Two thirds of natural areas on the World Heritage List are likely to be well conserved in the future. But more than 35 per cent, including the Great Barrier Reef, are at a risk from tourism, poaching, dams, invasive species and other critical threats.
These are the findings of the IUCN (International Union for Conservation of Nature) World Heritage Outlook 2014 report, which is based on expert assessments of all 228 natural World Heritage sites.
According to the report, 21 per cent of the sites have a good conservation outlook and an additional 42 per cent are classified as good but with some concerns. World Heritage sites with a good conservation outlook include Uluru-Kata Tjuta National Park in Australia, Mount Huangshan in China, the Swiss Alps Jungfrau-Aletsch, Hawaii Volcanoes National Park and Namib Sand Sea in Namibia.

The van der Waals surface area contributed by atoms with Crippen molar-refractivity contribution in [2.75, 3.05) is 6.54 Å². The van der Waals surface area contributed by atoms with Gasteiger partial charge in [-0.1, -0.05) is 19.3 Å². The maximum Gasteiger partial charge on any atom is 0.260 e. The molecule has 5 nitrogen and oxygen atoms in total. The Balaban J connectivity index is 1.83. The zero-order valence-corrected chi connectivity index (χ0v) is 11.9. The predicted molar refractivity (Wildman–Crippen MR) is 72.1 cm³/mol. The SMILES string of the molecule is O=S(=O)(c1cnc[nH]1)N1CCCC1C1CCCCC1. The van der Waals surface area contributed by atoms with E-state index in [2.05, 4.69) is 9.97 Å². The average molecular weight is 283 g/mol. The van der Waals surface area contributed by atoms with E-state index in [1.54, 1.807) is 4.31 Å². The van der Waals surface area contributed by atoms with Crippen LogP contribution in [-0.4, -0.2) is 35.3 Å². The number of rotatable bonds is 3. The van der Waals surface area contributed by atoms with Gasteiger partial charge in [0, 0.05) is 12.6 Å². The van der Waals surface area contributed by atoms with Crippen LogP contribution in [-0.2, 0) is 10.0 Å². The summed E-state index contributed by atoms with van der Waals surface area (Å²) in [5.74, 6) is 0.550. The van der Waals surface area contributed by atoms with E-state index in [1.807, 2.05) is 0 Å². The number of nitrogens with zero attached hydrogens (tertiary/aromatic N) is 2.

More troubling is that 29 per cent face significant concerns, and 8 per cent are assessed as critical. The Great Barrier Reef, for instance, has been assessed as a site of significant concern because its fragile reef economy and marine biodiversity are at risk. While calls to address its threats have been made by the World Heritage Committee, other sites – such as Indonesia’s Komodo National Park, home to the Komodo Dragon – have fallen off the international radar.
The 19 sites that have a critical outlook require urgent, large-scale intervention. These include Tanzania’s Selous Game Reserve where poaching is killing off the elephants, and Mexico’s Monarch Butterfly Biosphere Reserve, which is threated by deforestation and agricultural activities.
Natural World Heritage sites are globally recognised as the world’s most important protected areas and are inscribed on the UNESCO World Heritage List for their unique natural values, such as the scale of natural habitats, intactness of ecological processes, viability of populations of rare species, as well as exceptional natural beauty.